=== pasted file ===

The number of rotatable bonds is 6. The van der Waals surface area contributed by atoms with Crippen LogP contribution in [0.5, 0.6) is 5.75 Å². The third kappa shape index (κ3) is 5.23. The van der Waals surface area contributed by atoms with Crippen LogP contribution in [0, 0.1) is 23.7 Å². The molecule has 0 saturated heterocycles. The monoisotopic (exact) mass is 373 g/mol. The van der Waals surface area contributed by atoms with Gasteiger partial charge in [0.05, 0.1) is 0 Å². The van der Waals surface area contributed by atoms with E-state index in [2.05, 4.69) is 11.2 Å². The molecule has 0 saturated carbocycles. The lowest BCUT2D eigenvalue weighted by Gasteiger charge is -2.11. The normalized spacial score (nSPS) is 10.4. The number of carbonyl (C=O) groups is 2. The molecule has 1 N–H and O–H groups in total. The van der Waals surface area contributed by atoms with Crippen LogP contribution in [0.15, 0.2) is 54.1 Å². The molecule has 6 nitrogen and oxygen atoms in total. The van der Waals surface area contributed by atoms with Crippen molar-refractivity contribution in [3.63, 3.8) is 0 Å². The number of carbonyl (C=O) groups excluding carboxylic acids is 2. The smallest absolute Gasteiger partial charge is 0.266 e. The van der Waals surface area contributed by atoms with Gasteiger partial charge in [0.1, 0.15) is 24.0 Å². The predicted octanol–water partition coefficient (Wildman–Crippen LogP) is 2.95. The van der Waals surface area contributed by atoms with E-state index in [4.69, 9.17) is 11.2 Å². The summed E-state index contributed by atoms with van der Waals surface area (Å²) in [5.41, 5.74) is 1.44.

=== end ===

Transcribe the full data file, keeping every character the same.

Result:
The number of rotatable bonds is 6. The van der Waals surface area contributed by atoms with Crippen LogP contribution in [0.5, 0.6) is 5.75 Å². The third kappa shape index (κ3) is 5.23. The van der Waals surface area contributed by atoms with Crippen LogP contribution in [0, 0.1) is 23.7 Å². The molecule has 0 saturated heterocycles. The monoisotopic (exact) mass is 373 g/mol. The van der Waals surface area contributed by atoms with Gasteiger partial charge in [0.05, 0.1) is 0 Å². The van der Waals surface area contributed by atoms with E-state index in [2.05, 4.69) is 11.2 Å². The molecule has 0 saturated carbocycles. The lowest BCUT2D eigenvalue weighted by Gasteiger charge is -2.11. The normalized spacial score (nSPS) is 10.4. The number of carbonyl (C=O) groups is 2. The molecule has 1 N–H and O–H groups in total. The van der Waals surface area contributed by atoms with Crippen LogP contribution in [0.15, 0.2) is 54.1 Å². The molecule has 6 nitrogen and oxygen atoms in total. The van der Waals surface area contributed by atoms with Crippen molar-refractivity contribution in [3.63, 3.8) is 0 Å². The number of carbonyl (C=O) groups excluding carboxylic acids is 2. The smallest absolute Gasteiger partial charge is 0.266 e. The van der Waals surface area contributed by atoms with Gasteiger partial charge in [0.1, 0.15) is 24.0 Å². The predicted octanol–water partition coefficient (Wildman–Crippen LogP) is 2.95. The van der Waals surface area contributed by atoms with E-state index in [4.69, 9.17) is 11.2 Å². The summed E-state index contributed by atoms with van der Waals surface area (Å²) in [5.41, 5.74) is 1.44.